It is commonly thought that the priesthood means giving up having a family, and, in a sense, that’s true. But in another sense, priests are called to embrace a larger family. It is not for nothing that we address a priest not as “mister” or “doctor” or even “reverend” but as “father”. A priest united with his spouse, the Church, begets and sustains a spiritual family. Like every spouse, the priest is called to make his life a gift to the Church and to all the members of his parish or whatever community he may be serving. He is called to bring forth in them the life of Christ and a harvest of genuine holiness. He is with his family in their ups and downs, amid their sins and sanctity, in their moments of joy and sadness, in their accomplishments and disappointments, and yes, when there is agreement and discord.

Perhaps the tragedy in Newtown brought this home to us so clearly. Last Saturday’s New York Times included an article which noted that all the families in Newtown who lost loves ones opted to have a religious funeral rather than a secular service. I don’t think the writer of that article was entirely pleased that such was the case but he had the intellectual honesty to point out how important ministry and religious faith was to those families in their hour of great sadness. The truth is that that we always need priests and priestly ministry not only to keep our parishes functioning but indeed to bless and sustain our families, whether in time of trouble or in the routine of daily life.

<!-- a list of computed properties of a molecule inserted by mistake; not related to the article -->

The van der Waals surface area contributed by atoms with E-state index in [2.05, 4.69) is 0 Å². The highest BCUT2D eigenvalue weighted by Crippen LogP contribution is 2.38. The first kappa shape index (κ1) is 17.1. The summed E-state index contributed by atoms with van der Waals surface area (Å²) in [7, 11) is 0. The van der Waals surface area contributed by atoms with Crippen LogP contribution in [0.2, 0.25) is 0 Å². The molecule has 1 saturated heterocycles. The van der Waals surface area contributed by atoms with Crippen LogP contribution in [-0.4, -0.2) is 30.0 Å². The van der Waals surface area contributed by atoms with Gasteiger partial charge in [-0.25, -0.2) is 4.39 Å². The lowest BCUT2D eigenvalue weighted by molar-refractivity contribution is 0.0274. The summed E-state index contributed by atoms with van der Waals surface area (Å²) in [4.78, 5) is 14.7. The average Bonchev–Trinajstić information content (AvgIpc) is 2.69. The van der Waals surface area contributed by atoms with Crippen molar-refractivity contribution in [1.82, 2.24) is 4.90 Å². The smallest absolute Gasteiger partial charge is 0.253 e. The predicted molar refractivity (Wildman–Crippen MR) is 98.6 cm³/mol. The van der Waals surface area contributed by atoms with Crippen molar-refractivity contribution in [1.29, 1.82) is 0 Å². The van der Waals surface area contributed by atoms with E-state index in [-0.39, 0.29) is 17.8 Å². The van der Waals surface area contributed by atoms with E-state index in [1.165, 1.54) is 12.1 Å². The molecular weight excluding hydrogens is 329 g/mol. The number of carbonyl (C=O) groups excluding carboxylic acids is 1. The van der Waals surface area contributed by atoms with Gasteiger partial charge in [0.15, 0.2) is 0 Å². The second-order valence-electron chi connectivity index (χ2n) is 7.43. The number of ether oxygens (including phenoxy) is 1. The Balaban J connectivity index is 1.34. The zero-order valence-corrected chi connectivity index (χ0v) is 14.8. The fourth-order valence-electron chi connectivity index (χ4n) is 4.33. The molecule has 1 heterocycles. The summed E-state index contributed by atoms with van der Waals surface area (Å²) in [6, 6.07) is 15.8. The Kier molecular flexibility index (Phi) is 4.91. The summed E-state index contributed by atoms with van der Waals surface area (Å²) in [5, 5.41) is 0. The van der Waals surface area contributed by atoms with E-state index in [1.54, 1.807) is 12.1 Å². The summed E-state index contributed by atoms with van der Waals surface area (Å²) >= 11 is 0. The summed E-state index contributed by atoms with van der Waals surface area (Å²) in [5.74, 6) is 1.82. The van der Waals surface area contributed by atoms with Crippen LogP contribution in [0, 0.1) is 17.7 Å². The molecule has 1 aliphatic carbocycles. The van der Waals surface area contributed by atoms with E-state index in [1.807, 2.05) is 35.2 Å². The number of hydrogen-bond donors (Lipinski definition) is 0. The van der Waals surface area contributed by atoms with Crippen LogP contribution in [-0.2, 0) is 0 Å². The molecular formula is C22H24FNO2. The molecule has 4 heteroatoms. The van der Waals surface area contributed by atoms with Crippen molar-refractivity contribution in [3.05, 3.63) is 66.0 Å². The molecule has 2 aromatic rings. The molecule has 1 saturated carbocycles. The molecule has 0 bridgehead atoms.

Seeing the parallels between the vocation of marriage and the priest vocation may indeed help us to see how the priesthood, including celibacy, is joyful and fruitful. No, your sons won’t run Microsoft or bring home a cache of adorable grandchildren, but that they will have many spiritual sons and daughters and the more they give themselves to the Lord and to their spiritual family that more you will experience a beautiful spiritual closeness to your sons, for the Lord more than rewards those who leave all behind for the sake of the Kingdom.

IV. Conclusion
I am so happy to be with you on this Holy Family Sunday and I thank you for giving your sons the freedom to respond to a priestly vocation. You need to know that I am very proud of our seminarians, and that my brother bishops, priests, & I are praying and working hard to add to their number, so that the “Archdiocese of Baltimore” may be a joyful and vibrant spiritual family now and in the years ahead.

In this holy Mass let us ask the intercession of the Holy Family that we respond generously to the vocation to love that has been given to each of us!

May God bless you and keep you always in His love.

Archbishop William E. Lori

Archbishop William E. Lori was installed as the 16th Archbishop of Baltimore May 16, 2012.

Prior to his appointment to Baltimore, Archbishop Lori served as Bishop of the Diocese of Bridgeport, Conn., from 2001 to 2012 and as Auxiliary Bishop of the Archdiocese of Washington from 1995 to 2001.

A native of Louisville, Ky., Archbishop Lori holds a bachelor's degree from the Seminary of St. Pius X in Erlanger, Ky., a master's degree from Mount St. Mary's Seminary in Emmitsburg and a doctorate in sacred theology from The Catholic University of America. He was ordained to the priesthood for the Archdiocese of Washington in 1977.

In addition to his responsibilities in the Archdiocese of Baltimore, Archbishop Lori serves as Supreme Chaplain of the Knights of Columbus and is the former chairman of the U.S. Conference of Catholic Bishops' Ad Hoc Committee for Religious Liberty.